Dr. Seuss and His Impact
and Literature, Pt. 2 –
The Timelessness of Dr. Seuss and his Work
History has seen countless talented writers, many of which making history on their merit alone. When writing children’s books, it takes a certain kind of talent to become one of the greats, as children are not impressed by fancy words or underlying themes. Children want to hear fun, captivating stories set in a bright and colorful world, and Dr. Seuss achieved just that with his whimsical tales. Since his rise to fame, hundreds of children’s authors have drawn inspiration from Dr. Seuss, but none have ever achieved his level of recognition. In part 2 of this series, we will be taking a look at what made Dr. Seuss and his stories so unique, and how this uniqueness has played its part in making the children’s writer a part of history.
Think back to your favorite Dr. Seuss book – whether it be One Fish, Two Fish, Red Fish, Blue Fish, Horton Hears a Who!, or The Lorax, you probably have a favorite that sticks with you to this today. What about that story caught your attention? In the case of books like The Lorax, it may have been the story itself, rather than the telling. For other tales, it may have been the ,or fun rhyming patterns that caught your attention as a child. Anyone would be hard pressed to think of another author or series that utilizes the same fun mechanics found in Dr. Seuss tales, and this is part of what has made his work such an essential part of childhood.
As children, we lost ourselves in the worlds of Dr. Seuss. My personal favorite to this day is Oh, the Places You’ll Go, a tale that played an important part in finding myself as a youth. To this day I look back on this story with fond memories, understanding fully the role it played in helping me become who I am today. But what was it about Oh, the Places You’ll Go that had such an impact where all other books of my childhood fell short? I was an avid reader during my youth, choosing books over television every chance I had; between the ages of five (when I first learned to read fluently) and eighteen, I read hundreds of books, yet very few have stuck with me quite like Oh, the Places You’ll Go.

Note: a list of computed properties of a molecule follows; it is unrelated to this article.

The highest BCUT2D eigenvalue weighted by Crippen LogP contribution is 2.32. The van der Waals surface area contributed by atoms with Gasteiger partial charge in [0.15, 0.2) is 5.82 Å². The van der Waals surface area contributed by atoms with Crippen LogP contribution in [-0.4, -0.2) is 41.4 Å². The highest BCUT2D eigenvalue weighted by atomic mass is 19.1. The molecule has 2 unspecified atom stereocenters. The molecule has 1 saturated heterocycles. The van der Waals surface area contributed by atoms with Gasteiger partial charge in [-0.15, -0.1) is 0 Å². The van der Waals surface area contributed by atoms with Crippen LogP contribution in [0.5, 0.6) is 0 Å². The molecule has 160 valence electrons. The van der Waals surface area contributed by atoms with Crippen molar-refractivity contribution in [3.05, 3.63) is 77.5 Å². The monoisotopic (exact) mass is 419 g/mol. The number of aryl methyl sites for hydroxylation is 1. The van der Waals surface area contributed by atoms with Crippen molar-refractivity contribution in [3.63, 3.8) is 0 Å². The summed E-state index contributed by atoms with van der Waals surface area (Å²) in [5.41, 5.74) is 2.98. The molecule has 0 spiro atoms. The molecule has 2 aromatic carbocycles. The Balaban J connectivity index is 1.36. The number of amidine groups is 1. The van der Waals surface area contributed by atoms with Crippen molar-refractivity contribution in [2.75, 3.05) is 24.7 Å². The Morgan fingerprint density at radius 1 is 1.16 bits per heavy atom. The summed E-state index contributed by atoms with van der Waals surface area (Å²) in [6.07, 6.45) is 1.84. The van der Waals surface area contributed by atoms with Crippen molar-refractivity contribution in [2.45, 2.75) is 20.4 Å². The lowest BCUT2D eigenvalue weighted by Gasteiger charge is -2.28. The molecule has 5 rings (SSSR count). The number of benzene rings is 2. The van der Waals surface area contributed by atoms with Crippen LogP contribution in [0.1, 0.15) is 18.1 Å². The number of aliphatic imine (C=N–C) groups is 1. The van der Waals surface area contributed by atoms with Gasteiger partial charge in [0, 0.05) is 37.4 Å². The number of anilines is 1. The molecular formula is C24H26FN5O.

Many readers experience this same phenomenon when reading stories by Dr. Seuss. As adults, there are very few authors we reflect on with such positive memories, yet none of us will ever forget our favorite Dr. Seuss tales.
This is the beauty behind Dr. Seuss and his wonderful books, as the unique timelessness of his storytelling is nothing less than unforgettable. Anyone can be a great writer, but few can re-create the sheer agelessness of these bright and imaginative children’s books. This is what makes Dr. Seuss such a legend: he not only told stories, but made them relevant to children of all generations. Our parents and grandparents enjoyed Dr. Seuss much as we did, and our children will do the same. Despite the advances of technology and society, people across all generations can connect through a mutual love of Dr. Seuss’s timeless tales, and this is what makes him so unique compared to other writers of the 20th century.
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